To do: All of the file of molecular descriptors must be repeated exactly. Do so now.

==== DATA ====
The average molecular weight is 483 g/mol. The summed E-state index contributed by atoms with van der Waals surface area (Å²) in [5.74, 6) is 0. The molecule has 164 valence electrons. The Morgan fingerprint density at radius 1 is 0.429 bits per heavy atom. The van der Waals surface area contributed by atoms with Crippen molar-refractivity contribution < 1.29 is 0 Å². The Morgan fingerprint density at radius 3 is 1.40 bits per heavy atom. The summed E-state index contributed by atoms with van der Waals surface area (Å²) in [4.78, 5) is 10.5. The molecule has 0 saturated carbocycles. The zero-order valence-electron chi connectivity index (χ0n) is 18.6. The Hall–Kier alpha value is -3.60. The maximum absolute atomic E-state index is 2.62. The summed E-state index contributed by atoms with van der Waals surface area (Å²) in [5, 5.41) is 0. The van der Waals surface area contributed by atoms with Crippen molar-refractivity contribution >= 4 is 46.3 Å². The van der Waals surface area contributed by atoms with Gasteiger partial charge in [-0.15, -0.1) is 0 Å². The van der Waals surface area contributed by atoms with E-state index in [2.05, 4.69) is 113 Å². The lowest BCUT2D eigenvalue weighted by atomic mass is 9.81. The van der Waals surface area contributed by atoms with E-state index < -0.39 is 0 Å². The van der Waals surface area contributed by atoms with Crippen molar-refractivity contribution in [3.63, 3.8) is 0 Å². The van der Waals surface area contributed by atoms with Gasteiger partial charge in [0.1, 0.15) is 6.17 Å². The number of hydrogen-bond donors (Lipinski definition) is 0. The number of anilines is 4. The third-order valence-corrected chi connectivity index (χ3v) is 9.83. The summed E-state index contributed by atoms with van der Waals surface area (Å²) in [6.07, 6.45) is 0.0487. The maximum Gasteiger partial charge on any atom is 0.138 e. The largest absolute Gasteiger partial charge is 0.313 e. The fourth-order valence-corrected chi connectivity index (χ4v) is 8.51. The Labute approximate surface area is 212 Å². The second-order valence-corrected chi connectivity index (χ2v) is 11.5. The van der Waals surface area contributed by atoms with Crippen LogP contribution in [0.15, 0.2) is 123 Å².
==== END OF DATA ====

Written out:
The average molecular weight is 483 g/mol. The summed E-state index contributed by atoms with van der Waals surface area (Å²) in [5.74, 6) is 0. The molecule has 164 valence electrons. The Morgan fingerprint density at radius 1 is 0.429 bits per heavy atom. The van der Waals surface area contributed by atoms with Crippen molar-refractivity contribution < 1.29 is 0 Å². The Morgan fingerprint density at radius 3 is 1.40 bits per heavy atom. The summed E-state index contributed by atoms with van der Waals surface area (Å²) in [4.78, 5) is 10.5. The molecule has 0 saturated carbocycles. The zero-order valence-electron chi connectivity index (χ0n) is 18.6. The Hall–Kier alpha value is -3.60. The maximum absolute atomic E-state index is 2.62. The summed E-state index contributed by atoms with van der Waals surface area (Å²) in [5, 5.41) is 0. The van der Waals surface area contributed by atoms with Crippen molar-refractivity contribution >= 4 is 46.3 Å². The van der Waals surface area contributed by atoms with Gasteiger partial charge in [-0.15, -0.1) is 0 Å². The van der Waals surface area contributed by atoms with E-state index in [2.05, 4.69) is 113 Å². The lowest BCUT2D eigenvalue weighted by atomic mass is 9.81. The van der Waals surface area contributed by atoms with E-state index < -0.39 is 0 Å². The van der Waals surface area contributed by atoms with Crippen molar-refractivity contribution in [3.63, 3.8) is 0 Å². The van der Waals surface area contributed by atoms with Gasteiger partial charge in [0.1, 0.15) is 6.17 Å². The number of hydrogen-bond donors (Lipinski definition) is 0. The number of anilines is 4. The third-order valence-corrected chi connectivity index (χ3v) is 9.83. The summed E-state index contributed by atoms with van der Waals surface area (Å²) in [6.07, 6.45) is 0.0487. The maximum Gasteiger partial charge on any atom is 0.138 e. The largest absolute Gasteiger partial charge is 0.313 e. The fourth-order valence-corrected chi connectivity index (χ4v) is 8.51. The Labute approximate surface area is 212 Å². The second-order valence-corrected chi connectivity index (χ2v) is 11.5. The van der Waals surface area contributed by atoms with Crippen LogP contribution in [0.15, 0.2) is 123 Å².